Enhanced Data rates for GSM Evolution. EDGE increases network capacity and data transfer rates across a GSM network. It can compete with 3G offering similar data services, and can be used to offer faster transfer rates by operators in areas where there is no 3G coverage.
Gibabyte; a measurement of data storage. One Gigabyte is equivalent to 1024MB (Megabyte).
Gorilla Glass is the name given to an environmentally friendly, lightweight, alkali-aluminosilicate thin-sheet glass produced by Corning who claim it is durable enough to resist many real-world events that commonly cause glass failure. It is often specified for the screens of tough phones.
Global Navigation Satellite System. Managed by the Russian Space Forces, it is used to calculate the phone’s location by taking a reading from up to 3 satellites.
Global Positioning System. Managed by the United States, it is used to calculate the phone’s location by taking a reading from up to 3 satellites.
General Packet Radio Service; a 2.5G enhancement to GSM networks. The first high speed data service available on digital mobile phones.
Global Standard for Mobile communications; a digital mobile phone standard and the de facto standard used in Europe. It is implemented on 800, 900, 1800 and 1900MHZ frequency bands. The most common frequency used is 900MHZ, followed by 1800MHZ.
The ability to make and receive phone calls without physically holding the mobile phone.
High Speed Circuit Switched Data; a technology for GSM which boosts the throughput of data and used to obtain faster internet access through older 2G mobile phone networks.
High Speed Download Packet Access; a high speed method of downloading data across a 3G mobile phone network. More commonly called mobile broadband.
High Speed Upload Packet Access; a complementary service to HSDPA.
Ingress Protection rating; a measure of the degree of protection offered by the phone against the ingress of dirt and water. For more information on IP ratings, click here.
Internet Message Access Protocol; a method of sending and receiving email where only the header and sender information is initially downloaded, allowing you to choose whether to download the full email or leave it to be accessed from a PC later. Can help reduce data download charges.
International Mobile Equipment Identity; a unique serial number given to every mobile phone usually found printed under the phone battery. The networks can use the IMEI number to identify a phone reported stolen and block its use in the UK.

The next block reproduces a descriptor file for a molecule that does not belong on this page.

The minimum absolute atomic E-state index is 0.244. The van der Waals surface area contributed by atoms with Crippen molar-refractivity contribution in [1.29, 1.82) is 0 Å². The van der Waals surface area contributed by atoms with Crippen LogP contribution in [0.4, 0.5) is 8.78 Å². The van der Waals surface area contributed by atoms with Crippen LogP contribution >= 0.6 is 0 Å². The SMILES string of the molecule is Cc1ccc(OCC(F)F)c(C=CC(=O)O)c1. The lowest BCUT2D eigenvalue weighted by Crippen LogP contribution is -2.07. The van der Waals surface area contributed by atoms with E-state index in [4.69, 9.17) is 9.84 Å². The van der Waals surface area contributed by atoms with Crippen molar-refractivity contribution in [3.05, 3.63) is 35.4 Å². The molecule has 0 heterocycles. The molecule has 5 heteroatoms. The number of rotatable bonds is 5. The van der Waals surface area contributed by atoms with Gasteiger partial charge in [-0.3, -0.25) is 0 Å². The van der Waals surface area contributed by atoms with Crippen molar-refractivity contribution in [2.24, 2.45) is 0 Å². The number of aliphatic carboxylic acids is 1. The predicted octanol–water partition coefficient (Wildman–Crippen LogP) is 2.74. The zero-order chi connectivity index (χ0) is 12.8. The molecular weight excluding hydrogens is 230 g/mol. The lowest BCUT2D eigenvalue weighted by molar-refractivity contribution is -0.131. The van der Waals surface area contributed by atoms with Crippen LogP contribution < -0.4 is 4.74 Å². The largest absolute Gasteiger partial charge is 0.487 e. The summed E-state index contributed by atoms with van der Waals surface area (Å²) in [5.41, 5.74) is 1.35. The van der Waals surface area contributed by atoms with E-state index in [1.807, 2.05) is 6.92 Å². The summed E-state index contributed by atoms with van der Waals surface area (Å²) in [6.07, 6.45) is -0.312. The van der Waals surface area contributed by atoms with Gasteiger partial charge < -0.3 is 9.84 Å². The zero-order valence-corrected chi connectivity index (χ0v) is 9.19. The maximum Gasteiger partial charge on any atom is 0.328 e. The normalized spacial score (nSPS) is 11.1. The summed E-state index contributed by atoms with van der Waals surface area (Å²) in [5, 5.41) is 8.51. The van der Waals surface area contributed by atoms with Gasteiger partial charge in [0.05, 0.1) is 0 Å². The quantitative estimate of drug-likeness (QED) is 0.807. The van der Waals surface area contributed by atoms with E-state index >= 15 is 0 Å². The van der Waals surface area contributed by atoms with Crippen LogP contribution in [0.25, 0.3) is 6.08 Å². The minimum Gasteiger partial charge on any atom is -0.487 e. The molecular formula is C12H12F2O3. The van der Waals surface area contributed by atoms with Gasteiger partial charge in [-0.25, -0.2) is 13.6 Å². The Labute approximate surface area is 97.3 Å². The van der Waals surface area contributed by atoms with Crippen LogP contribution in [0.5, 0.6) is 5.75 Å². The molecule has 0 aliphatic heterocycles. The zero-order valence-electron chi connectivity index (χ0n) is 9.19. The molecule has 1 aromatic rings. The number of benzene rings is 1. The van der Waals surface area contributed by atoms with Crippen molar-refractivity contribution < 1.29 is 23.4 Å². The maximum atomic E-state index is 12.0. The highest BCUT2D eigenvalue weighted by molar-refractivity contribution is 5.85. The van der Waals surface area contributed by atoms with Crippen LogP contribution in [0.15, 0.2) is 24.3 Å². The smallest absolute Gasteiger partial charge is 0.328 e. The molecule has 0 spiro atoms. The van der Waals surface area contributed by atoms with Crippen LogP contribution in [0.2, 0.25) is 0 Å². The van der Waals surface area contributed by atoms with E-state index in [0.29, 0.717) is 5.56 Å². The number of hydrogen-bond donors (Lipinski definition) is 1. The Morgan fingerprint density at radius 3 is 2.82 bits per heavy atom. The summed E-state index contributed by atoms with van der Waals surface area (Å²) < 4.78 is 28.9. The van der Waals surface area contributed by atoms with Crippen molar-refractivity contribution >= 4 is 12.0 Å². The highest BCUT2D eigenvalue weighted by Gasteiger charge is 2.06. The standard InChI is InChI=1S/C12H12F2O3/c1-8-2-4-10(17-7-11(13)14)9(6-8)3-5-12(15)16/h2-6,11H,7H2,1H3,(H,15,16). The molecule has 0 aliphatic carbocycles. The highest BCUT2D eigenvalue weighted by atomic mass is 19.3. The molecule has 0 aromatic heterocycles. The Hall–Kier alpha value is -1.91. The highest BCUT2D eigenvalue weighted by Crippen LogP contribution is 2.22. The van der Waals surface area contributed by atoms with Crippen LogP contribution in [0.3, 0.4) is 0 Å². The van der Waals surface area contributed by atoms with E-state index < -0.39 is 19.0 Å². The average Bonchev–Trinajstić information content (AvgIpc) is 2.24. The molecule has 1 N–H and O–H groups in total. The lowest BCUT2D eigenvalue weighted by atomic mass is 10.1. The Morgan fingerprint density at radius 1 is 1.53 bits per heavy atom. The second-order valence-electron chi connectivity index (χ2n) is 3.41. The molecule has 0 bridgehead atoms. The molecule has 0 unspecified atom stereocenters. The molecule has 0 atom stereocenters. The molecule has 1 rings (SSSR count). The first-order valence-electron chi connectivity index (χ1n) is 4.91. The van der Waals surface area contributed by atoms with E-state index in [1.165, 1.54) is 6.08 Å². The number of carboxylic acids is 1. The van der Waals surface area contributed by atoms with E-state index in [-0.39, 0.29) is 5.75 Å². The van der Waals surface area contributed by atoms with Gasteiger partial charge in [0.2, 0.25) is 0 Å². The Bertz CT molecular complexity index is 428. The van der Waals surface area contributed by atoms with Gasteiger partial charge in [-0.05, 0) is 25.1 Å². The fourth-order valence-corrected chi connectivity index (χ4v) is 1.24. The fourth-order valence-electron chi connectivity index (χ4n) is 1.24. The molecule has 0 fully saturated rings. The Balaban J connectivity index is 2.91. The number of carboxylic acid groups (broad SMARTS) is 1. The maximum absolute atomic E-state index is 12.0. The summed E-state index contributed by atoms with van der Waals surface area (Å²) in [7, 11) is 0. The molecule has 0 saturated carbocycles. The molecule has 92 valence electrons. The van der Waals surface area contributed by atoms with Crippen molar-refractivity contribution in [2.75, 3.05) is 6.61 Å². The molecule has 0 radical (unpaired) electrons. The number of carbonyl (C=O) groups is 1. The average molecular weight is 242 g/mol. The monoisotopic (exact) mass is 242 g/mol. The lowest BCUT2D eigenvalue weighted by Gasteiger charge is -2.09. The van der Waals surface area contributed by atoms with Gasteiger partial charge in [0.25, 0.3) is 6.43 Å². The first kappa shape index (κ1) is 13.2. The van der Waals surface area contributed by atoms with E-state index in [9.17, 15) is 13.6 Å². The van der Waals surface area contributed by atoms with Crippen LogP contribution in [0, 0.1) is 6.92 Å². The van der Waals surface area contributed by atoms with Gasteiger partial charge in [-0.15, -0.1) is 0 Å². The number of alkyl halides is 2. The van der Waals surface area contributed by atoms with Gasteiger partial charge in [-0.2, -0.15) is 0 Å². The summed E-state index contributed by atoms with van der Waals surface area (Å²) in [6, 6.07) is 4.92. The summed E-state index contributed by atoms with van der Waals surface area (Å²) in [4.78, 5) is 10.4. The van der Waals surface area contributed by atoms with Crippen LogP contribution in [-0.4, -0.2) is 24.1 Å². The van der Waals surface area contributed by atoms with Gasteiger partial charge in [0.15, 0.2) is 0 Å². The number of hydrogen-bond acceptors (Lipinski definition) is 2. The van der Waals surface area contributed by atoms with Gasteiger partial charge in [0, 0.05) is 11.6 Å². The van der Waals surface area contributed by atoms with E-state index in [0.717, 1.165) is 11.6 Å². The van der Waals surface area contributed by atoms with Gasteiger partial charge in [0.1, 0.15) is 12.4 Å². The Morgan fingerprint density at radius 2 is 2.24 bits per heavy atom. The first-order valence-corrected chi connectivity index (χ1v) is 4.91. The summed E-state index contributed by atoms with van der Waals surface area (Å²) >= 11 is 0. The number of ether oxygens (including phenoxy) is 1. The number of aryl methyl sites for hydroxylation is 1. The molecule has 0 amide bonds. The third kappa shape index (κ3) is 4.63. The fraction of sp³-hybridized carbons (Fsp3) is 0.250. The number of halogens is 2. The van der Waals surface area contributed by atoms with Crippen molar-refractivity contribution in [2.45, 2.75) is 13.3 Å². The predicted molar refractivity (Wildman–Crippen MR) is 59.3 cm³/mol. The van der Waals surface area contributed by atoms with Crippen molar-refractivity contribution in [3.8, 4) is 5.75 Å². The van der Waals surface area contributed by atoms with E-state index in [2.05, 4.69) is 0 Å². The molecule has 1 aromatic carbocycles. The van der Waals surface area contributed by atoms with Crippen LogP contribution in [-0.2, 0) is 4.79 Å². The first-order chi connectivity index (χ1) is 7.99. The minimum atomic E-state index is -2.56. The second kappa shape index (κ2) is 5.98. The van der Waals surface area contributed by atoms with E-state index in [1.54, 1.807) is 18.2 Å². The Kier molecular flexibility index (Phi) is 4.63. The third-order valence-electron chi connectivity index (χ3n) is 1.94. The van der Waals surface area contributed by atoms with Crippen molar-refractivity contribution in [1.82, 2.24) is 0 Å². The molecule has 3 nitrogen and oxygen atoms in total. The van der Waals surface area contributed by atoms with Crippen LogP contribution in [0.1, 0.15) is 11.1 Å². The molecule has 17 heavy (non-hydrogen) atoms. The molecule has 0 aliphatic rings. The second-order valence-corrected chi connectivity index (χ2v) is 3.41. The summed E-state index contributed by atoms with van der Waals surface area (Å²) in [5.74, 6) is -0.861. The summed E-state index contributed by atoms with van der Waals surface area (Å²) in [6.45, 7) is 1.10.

Infrared Data Association; the body that specifies IrDA protocols for data exchange between devices using infrared technology. Most newer devices use Bluetooth for data exchange.
An industry standard object-oriented language invented by Sun Microsystems.
Java 2 platform, Micro Edition. The edition of the Java platform for small, standalone or connectable consumer devices.
Kilobytes per second; indicates the speed data is transferred by a mobile phone across the phone network.
Liquid Crystal Display; a type of screen technology used in some mobile phones. TFT displays are considered superior.
Light Emitting Diode; a small light on a mobile phone, either used as a torch or to enhance poorly illuminated objects when taking a photo.
An abbreviation for Lithium-ion; used in the construction of high performance mobile phone batteries.
An open-source operating system modelled on UNIX.
Megabyte; a measurement of data storage.
A megapixel is one million pixels. Used to describe the resolution of a digital camera. The higher the number, the sharper the picture due to more pixels in the image.
Memory Expansion Slot
A memory expansion slot on a phone allows an increase in the memory capacity of the phone by the addition of a memory card, usually MicroSD format.
Micro-Universal Serial Bus; this is a very small USB port interface. Commonly found on cellphones and other portable devices.
Refers to Military Standard STD-810 which is an equipment testing standard of the United States Department of defence.
Multimedia Messaging Service; a standard for the sending of messages that include multimedia (ie images, video) content to and from mobile phones.
Moblie Network Operator; also known as a wireless service provider, or mobile network carrier, is a provider of services wireless communications that owns or controls all the elements necessary to sell and deliver services to an end user including radio spectrum allocation, wireless network infrastructure, back haul infrastructure, billing, customer care, provisioning computer systems and marketing and repair organizations.
Moving Pictures Expert Group Layer 3; a technology standard allowing high compression of digital audio files (to reduce file size) whilst retaining an acceptable level of audio quality.